Fibrin Sealant in High-Risk Colonic Anastomoses

Kimberly A. Houston, MSc; Ori D. Rotstein, MD
Arch Surg. 1988;123(2):230-234. doi:10.1001/archsurg.1988.01400260118015.
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• The use of fibrin sealant has been advocated to enhance the healing of high-risk intestinal anastomoses. Colonic anastomoses were performed in 162 rats randomly assigned to four groups: control animals with or without fibrin sealant applied to the anastomosis and steroid-treated animals with or without fibrin sealant. At five days postoperatively, the use of steroids alone significantly reduced the anastomotic bursting pressure (ABP) and enhanced abscess and adhesion formation. The addition of fibrin sealant to the anastomosis in steroid-treated animals did not improve ABP and, in fact, further increased abscess formation. In control animals, the use of fibrin sealant also reduced ABP and enhanced abscess and adhesion formation. By ten days, there was no difference in ABP among the groups, and the rate of abscess formation was reduced in all groups. These findings indicated that short-term treatment with steroids delayed colonic anastomotic healing. Fibrin sealant did not enhance the integrity of these high-risk anastomoses. The present data do not support the use of fibrin sealant in high-risk colonic anastomoses.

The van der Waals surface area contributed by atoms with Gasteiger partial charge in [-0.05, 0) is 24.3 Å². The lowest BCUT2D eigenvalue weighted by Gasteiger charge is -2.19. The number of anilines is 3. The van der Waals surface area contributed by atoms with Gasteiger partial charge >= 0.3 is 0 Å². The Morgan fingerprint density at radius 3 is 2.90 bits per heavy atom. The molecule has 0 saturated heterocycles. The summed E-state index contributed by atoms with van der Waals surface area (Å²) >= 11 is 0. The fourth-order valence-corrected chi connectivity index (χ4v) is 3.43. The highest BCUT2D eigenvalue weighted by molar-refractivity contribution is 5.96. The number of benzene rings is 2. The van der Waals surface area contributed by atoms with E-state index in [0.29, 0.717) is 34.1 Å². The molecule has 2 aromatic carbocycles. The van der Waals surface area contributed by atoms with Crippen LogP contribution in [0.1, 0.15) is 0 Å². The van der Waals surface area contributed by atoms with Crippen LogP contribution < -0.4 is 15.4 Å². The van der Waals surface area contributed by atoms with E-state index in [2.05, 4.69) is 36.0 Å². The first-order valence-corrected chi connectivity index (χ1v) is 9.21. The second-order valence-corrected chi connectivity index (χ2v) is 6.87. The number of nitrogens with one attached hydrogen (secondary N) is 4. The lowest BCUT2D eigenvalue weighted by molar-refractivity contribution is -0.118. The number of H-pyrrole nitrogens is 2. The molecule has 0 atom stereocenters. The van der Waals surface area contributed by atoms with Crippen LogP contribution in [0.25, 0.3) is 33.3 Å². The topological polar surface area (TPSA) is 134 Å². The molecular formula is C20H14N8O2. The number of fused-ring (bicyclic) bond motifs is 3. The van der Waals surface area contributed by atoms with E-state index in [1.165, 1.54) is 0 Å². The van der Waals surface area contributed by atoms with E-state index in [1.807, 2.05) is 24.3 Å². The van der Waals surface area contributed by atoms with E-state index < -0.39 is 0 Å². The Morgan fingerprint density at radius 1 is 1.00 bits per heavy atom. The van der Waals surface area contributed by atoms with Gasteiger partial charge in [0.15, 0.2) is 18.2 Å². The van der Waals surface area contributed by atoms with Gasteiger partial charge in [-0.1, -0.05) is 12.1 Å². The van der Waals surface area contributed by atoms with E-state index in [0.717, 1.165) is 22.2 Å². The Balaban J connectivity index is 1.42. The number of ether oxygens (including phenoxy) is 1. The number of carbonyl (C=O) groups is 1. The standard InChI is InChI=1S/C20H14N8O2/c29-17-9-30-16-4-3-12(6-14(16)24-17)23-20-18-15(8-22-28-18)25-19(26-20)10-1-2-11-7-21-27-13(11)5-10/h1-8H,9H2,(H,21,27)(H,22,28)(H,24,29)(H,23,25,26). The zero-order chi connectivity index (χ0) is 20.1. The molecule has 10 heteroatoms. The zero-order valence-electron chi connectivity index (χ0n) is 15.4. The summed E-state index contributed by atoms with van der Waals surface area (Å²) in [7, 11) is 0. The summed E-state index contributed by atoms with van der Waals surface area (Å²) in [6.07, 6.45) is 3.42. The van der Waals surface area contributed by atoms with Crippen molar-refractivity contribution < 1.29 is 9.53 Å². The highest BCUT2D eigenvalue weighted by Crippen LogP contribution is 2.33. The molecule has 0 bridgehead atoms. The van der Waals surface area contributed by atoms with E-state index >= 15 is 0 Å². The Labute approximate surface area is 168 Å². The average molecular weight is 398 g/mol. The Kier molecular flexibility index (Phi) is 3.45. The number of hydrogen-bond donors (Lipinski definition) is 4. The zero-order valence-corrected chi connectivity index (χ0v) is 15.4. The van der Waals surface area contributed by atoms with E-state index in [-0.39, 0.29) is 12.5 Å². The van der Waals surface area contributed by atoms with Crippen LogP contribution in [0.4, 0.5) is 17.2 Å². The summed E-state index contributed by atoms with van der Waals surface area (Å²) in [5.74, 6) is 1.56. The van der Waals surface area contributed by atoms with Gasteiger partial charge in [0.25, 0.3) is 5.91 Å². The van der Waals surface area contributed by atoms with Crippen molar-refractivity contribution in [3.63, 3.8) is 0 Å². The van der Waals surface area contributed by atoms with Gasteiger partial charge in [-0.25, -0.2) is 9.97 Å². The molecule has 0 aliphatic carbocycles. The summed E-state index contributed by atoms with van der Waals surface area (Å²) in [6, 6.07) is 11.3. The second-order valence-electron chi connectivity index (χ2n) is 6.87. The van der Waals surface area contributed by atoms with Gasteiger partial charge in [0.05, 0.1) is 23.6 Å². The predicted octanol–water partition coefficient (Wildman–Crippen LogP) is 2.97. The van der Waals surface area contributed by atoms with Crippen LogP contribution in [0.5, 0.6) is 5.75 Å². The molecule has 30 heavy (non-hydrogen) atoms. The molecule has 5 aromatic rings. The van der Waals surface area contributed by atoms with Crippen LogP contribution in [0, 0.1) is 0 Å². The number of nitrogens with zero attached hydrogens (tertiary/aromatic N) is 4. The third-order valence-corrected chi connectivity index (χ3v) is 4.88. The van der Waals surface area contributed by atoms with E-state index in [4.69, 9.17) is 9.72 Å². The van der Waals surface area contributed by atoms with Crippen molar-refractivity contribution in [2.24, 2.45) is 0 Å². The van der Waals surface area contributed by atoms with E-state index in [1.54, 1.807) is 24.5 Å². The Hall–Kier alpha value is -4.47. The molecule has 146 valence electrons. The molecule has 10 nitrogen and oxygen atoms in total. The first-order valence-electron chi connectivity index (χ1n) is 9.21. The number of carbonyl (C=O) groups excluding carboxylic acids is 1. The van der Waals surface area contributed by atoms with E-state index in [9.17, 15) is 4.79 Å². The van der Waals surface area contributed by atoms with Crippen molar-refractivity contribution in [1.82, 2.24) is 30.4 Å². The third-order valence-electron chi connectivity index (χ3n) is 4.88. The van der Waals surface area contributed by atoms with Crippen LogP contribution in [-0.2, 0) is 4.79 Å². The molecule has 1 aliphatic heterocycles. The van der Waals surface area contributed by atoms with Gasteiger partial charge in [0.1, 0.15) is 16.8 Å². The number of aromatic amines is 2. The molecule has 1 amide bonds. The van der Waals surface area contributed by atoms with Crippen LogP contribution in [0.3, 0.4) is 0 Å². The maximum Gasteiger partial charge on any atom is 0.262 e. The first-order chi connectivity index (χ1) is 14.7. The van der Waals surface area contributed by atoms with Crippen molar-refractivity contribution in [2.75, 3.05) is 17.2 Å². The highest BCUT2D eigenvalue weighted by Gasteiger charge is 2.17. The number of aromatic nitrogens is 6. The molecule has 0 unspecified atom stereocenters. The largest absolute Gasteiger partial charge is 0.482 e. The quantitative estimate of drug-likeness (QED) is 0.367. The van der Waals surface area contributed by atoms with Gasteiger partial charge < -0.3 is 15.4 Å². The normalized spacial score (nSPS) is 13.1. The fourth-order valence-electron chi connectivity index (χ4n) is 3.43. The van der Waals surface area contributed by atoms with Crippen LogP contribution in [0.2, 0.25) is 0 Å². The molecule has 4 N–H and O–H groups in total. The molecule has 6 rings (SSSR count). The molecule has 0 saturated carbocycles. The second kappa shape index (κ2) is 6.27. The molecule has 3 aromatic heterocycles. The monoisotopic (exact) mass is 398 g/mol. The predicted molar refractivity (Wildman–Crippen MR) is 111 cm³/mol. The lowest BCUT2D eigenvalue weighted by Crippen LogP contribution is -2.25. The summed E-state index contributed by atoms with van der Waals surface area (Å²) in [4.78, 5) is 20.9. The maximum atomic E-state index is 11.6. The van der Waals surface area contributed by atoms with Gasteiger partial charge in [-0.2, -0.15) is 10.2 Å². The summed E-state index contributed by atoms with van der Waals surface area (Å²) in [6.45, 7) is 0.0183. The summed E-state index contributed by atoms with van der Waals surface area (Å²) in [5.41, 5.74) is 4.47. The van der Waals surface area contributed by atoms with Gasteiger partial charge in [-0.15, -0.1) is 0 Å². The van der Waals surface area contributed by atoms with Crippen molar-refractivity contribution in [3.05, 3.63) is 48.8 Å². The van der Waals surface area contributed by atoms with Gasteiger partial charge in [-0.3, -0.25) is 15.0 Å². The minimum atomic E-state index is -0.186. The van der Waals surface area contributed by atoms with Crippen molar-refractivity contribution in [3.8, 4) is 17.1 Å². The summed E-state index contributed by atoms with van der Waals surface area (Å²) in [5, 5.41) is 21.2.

(Arch Surg 1988;123:230-234)


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